What do $\Gamma$-sets classify?

The category $\Gamma^{\mathrm{op}}$ is defined to be a skeleton of the category of finite pointed sets (see also this question). Then $\Gamma$-spaces, meaning space-valued presheaves $\Gamma^{\mathrm{op}}\to \mathrm{Spaces}$, can be used to present spaces with commutative and associative multiplication up to all higher homotopies. This is similar to how the category $\Delta^{\mathrm{op}}$ can be defined as a skeleton of the category of finite total orders with distinct endpoints, and presheaves $\Delta^{\mathrm{op}}\to \mathrm{Spaces}$ (simplicial spaces) can be used to present spaces with associative multiplication up to all higher homotopies.

It is known that the topos of simplicial sets is the classifying topos for total orders with distinct endpoints. Does the topos of set-valued presheaves on $\Gamma$ have a similar interpretation?

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Isn't the category of presheaves on $fSet^{op}$ (the opposite category of finite sets) the topos that classifies objects (so geometric morphisms $E\to PSh(fSet^{op})$ correspond to objects of $E$)? If so, I'd guess that $PSh(fSet_*^{op})$ classifies based objects of $E$ ... –  Charles Rezk Jan 13 '12 at 21:05

I agree with Charles Rezk's comment. Quite generally, the classifying topos for a universal Horn theory $T$ is the topos of covariant set-valued functors on the category of finitely presented models of $T$. This is proved (twice) in an old joint paper of mine and Andre Scedrov's, "Classifying topoi and finite forcing," J. Pure Appl. Algebra 28 (1983) 111-140. (For searching, it may help to know that the paper is so old that it uses the original form of Andre's name, "Andrej" and with \v accents on the S and c of his last name.)

Apply that description of the classifying topos to the theory with no axioms in a vocabulary consisting of just one constant symbol, i.e., the theory of pointed sets. Its finitely presented models are just the finite pointed sets, so its classifying topos is the topos of covariant functors on the category $\Gamma^{\text{op}}$ of the question. Equivalently, it's the topos of pre sheaves on $\Gamma$.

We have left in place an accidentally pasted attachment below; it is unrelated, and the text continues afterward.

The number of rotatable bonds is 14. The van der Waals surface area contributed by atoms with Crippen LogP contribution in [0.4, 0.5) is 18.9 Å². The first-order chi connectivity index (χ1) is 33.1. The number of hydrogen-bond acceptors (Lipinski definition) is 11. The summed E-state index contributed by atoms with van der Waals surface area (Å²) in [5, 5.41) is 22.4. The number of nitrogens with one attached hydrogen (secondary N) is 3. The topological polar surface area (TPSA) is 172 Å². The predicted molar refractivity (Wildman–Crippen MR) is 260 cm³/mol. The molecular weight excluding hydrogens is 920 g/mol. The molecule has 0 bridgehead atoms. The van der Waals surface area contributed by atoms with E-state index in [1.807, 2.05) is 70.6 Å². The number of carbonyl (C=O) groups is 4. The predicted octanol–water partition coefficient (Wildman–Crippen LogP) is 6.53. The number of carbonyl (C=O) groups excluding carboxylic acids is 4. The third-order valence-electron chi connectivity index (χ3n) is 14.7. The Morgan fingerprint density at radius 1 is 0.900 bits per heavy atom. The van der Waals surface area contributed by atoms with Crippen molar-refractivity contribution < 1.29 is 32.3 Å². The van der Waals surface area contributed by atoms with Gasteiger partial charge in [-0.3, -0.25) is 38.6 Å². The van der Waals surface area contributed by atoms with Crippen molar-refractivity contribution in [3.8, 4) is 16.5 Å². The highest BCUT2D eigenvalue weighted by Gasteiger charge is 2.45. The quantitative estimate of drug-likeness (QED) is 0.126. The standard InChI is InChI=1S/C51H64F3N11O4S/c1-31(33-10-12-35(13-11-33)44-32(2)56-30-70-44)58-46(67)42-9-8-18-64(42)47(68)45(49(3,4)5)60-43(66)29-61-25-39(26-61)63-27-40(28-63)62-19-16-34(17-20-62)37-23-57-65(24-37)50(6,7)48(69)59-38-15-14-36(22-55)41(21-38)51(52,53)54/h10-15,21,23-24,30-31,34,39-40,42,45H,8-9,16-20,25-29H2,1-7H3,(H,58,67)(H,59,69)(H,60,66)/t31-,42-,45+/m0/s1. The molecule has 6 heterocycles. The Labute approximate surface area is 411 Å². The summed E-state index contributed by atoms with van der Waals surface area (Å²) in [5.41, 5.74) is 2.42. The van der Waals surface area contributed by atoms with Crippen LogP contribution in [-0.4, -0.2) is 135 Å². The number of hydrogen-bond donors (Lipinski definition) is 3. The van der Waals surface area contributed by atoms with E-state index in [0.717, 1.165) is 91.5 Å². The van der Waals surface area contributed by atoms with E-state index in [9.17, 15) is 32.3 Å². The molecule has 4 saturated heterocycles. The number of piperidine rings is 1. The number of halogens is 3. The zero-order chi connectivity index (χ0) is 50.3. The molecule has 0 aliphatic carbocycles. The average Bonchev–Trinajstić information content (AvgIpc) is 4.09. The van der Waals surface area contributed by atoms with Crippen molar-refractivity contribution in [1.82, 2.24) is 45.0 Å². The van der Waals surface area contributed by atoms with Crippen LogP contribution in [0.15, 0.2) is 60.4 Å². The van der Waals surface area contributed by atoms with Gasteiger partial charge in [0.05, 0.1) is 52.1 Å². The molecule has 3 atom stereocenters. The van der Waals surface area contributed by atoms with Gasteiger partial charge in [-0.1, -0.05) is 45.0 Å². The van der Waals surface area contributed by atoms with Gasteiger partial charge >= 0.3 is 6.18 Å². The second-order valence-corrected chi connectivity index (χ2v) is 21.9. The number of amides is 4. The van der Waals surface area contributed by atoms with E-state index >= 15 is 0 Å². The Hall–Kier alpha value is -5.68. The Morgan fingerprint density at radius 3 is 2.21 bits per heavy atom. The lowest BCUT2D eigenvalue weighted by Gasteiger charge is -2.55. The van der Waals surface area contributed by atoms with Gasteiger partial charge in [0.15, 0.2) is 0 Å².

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In a sense, this example is easier than the case of $\Delta$, because linearity of an ordering is not a universal Horn statement. An analogous treatment of the $\Delta$ case would begin with the universal Horn theory of partial orders with distinct top and bottom, impose a Grothendieck topology on its classifying topos to force linearity of the order, and invoke Grothendieck's "Lemme de comparaison" to simplify the resulting sheaf topos to a presheaf topos on a sub-site that turns out to be $\Delta$. –  Andreas Blass Jan 16 '12 at 2:18
Thank you! I should have been able to figure that out for myself (I knew the fact about universal Horn theories), but I think I got confused about what is $\Gamma$ and what is $\Gamma^{op}$. –  Mike Shulman Jan 17 '12 at 5:32

Of course the above answer of @AndreasBlass exhausts it all, but it may be still amusing to compute directly the statement in the previous comment by @CharlesRezk.

One additional piece of information is this: for an object $X$ in a topos $T$, giving a geometric morphism from a topos $E$ to $T/X$ is equivalent to giving a geometric morphism $f:E\to T$ together with a point $1\to f^*(X)$.

Applying this to $T=Psh(fSet^{op})$ and $X=$ the generic object, which is the embedding $X:(fSet^{op})^{op}\to Set$ gives that the category of pointed objects of $E$ is equivalent to the category of gm's from $E$ to $Psh(fSet^{op})/X$. Now the latter is equivalent to presheaves over the Grothendieck construction of $X$ which in turn is equivalent to the category of finite pointed sets (objects are pairs $(n,i)$ where $n$ is a finite set and $i$ is an element of $X(n)$, i.~e. of $n$, etc....), as a particular case of the equivalence $$Psh(C^{op})/\hom_C(c,-)\simeq Psh((c/C)^{op})$$

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